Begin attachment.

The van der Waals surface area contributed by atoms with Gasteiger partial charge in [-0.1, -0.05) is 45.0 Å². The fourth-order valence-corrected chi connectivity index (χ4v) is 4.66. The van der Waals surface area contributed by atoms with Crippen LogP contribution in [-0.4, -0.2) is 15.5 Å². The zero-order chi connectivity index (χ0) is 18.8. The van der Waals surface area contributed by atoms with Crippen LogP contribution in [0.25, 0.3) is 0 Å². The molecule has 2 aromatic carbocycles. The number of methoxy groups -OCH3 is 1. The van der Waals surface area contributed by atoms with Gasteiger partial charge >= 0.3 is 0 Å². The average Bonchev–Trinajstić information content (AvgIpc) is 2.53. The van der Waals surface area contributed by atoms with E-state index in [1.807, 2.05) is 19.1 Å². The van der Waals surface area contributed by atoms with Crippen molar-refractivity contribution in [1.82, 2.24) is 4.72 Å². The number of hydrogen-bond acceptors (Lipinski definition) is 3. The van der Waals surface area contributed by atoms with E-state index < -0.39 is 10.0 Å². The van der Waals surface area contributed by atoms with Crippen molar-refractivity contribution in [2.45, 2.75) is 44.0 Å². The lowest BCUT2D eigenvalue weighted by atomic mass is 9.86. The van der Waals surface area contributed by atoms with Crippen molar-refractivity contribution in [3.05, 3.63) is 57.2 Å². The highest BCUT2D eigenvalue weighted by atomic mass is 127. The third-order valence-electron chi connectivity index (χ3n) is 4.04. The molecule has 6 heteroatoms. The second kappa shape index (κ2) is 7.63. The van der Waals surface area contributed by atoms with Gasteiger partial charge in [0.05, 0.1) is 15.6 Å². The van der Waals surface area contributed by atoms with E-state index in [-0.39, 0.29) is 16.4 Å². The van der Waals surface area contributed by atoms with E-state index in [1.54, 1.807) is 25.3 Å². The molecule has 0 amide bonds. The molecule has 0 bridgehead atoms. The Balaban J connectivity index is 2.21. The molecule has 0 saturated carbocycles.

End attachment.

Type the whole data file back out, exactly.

The van der Waals surface area contributed by atoms with Gasteiger partial charge in [-0.1, -0.05) is 45.0 Å². The fourth-order valence-corrected chi connectivity index (χ4v) is 4.66. The van der Waals surface area contributed by atoms with Crippen LogP contribution in [-0.4, -0.2) is 15.5 Å². The zero-order chi connectivity index (χ0) is 18.8. The van der Waals surface area contributed by atoms with Crippen LogP contribution in [0.25, 0.3) is 0 Å². The molecule has 2 aromatic carbocycles. The number of methoxy groups -OCH3 is 1. The van der Waals surface area contributed by atoms with Gasteiger partial charge >= 0.3 is 0 Å². The average Bonchev–Trinajstić information content (AvgIpc) is 2.53. The van der Waals surface area contributed by atoms with E-state index in [1.807, 2.05) is 19.1 Å². The van der Waals surface area contributed by atoms with Crippen molar-refractivity contribution in [1.82, 2.24) is 4.72 Å². The number of hydrogen-bond acceptors (Lipinski definition) is 3. The van der Waals surface area contributed by atoms with E-state index < -0.39 is 10.0 Å². The van der Waals surface area contributed by atoms with Crippen molar-refractivity contribution in [2.45, 2.75) is 44.0 Å². The lowest BCUT2D eigenvalue weighted by atomic mass is 9.86. The van der Waals surface area contributed by atoms with Crippen molar-refractivity contribution in [3.05, 3.63) is 57.2 Å². The highest BCUT2D eigenvalue weighted by atomic mass is 127. The third-order valence-electron chi connectivity index (χ3n) is 4.04. The molecule has 6 heteroatoms. The second kappa shape index (κ2) is 7.63. The van der Waals surface area contributed by atoms with Gasteiger partial charge in [0.05, 0.1) is 15.6 Å². The van der Waals surface area contributed by atoms with E-state index in [-0.39, 0.29) is 16.4 Å². The van der Waals surface area contributed by atoms with E-state index in [1.54, 1.807) is 25.3 Å². The molecule has 0 amide bonds. The molecule has 0 bridgehead atoms. The Balaban J connectivity index is 2.21. The molecule has 0 saturated carbocycles.